Chicago International Film Festival: The Best the World Has to Offer
The longest-running international competitive film festival in North America, the 51st Chicago International Film Festival, begins its first weekend with films that run the gamut of subject matter and
Dwight Casimere | 10/18/2015, 5:06 p.m.
Among the offerings Saturday, October 17 is the Iran/Czech Republic offering, A Very Ordinary Citizen by Iranian film director Majid Barzegar. Filmed entirely on location in Tehran by Director of Photography Amin Jafari, the film takes us inside the lonely, claustrophobic world of 80 year old Mr. Safari (Souren Mnatsakanian), a retired pensioner on the brink of dementia. His estranged son has been constantly reaching out to him by phone from Canada, desperately attempting to have him come live with him, but Safari won't answer his calls. His son enlists the aid of a former girlfriend, Sara, who works at a local travel agency, to visit the old man, gain his trust, and arrange for his passport and plane passage to Canada. The sudden intrusion on his world proves too cataclysmic for Safari, who falls head over heels over Sara, and commits a heinous and misguided act to gain her affection. Amin Jafari's camera takes the viewer along the faded, once regal boulevards of modern day Tehran, and inside the stuffy-brick-a-brac filled apartments of the old, lonely and desperate, to paint a portrait of a man grasping at straws to gain what little dignity remains in his life. The film is in the International Festure Film Competition. A Very Ordinary Citizen screens at 8:30pm, Saturday, October 17 at AMC River East 21, 322 East Illinois Street, Chicago. The film runs 100 minutes and is in Farsi with English subtitles.
Architecture takes center stage at the Chicago International Film with the screening, Saturday, October 17 at 6pm of Helmut Jahn: An Architect's Life.The film examines the groundbreaking architecture and innovative spirit of this world-renowned architectural genius, Among his gems are 16 buildings he designed in Illinois, chief among them the United Airlines Terminal at Ohare International Airport. His landmark buildings in major cities around the world include the Sony Center in Berlin, and soaring towers in Bangkok, Shanghai, Rotterdam and Brussels. The film, part of the Festival Program: Spotlight Architecture, features Jahn discussing his astounding 49 year career and his perspective which is inclusive of art, architecture and classic and modern films that not only include his designs, but are instrumental in shaping his philosophy. Helmut Jahn: An Architect's Life, also screens at the AMC Rover East 21.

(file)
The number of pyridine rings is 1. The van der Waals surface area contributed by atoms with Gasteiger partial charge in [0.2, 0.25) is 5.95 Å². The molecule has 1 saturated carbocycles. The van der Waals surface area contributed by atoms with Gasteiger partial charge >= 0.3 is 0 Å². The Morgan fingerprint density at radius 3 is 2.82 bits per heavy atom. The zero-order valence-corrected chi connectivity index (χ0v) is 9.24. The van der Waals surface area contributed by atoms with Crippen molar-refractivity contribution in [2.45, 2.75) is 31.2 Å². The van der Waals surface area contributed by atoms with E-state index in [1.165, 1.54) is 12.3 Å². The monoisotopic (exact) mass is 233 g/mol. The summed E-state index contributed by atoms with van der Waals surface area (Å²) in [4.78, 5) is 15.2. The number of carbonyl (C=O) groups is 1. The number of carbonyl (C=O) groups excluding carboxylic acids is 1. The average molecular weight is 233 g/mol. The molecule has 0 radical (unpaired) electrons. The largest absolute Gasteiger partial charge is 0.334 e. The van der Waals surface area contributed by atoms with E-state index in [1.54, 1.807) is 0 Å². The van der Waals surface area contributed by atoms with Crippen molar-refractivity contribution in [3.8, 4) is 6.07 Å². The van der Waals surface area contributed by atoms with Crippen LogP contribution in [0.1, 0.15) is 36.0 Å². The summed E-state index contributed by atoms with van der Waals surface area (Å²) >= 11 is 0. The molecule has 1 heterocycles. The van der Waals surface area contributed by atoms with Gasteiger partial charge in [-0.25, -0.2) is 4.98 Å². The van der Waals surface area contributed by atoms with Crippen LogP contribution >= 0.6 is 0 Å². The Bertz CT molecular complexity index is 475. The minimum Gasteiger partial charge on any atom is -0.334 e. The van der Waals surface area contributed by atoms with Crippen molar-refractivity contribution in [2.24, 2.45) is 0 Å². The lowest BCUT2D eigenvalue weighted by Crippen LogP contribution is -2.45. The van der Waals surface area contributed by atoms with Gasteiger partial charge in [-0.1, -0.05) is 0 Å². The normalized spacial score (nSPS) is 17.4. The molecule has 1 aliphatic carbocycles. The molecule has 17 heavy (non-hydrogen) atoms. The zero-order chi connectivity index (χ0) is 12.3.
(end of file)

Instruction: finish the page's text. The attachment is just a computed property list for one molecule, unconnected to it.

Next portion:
Sunday, October 18, continues with an Architecture Panel: Filmed Spaces, a Free Event, at 11am, also at the AMC. A Very Orinary Citizen screens again at 11:45 Screenings later in the day include, Breakfast At Ina's, a City and State festival offering which documents the final months of operation of chef and activist Ina Pinkney's legendary restaurant, Ina's in the heart of Chicago's Restaurant Row. Ina not only takes the camera behind the scenes to see the secrets behind her celebrated waffles and other signature dishes, but allows her to express her philosophy on a panoply of causes and subjects, all predicated on her love of food and its unifying powers.
At 5pm, there's a screening of the provacative film The Red Spider, a production from Poland and the Czech Republic, from Director Marcin Koszalka, in its Festival Debut. In Polish with English subtitles, the 90 minute film takes us inside the stark, psychologically barren world of a championship diver on the Polish military team, who finds himself drawn to the inner sanctum of a serial killer, who brutally attacks his young victims with a hammer. The film captures the dark, foreboding world of Communist-era Krakow in stunning detail by Koszalk, who also serves as the film's cinematographer. The film is chilling in its revelations and unflinching in its portrayal of the brutal realities and psychological damage caused by a life lived under the boot of political oppression. It also peers deep inside the recesses of the human mind and its odd capability to both be revulsed by horrific criminal acts and revere their perpetrators at the same time. The 90 minutes film screens at 5pm at the AMC River East 21. For tickets, visit chicagofilmfestival.com.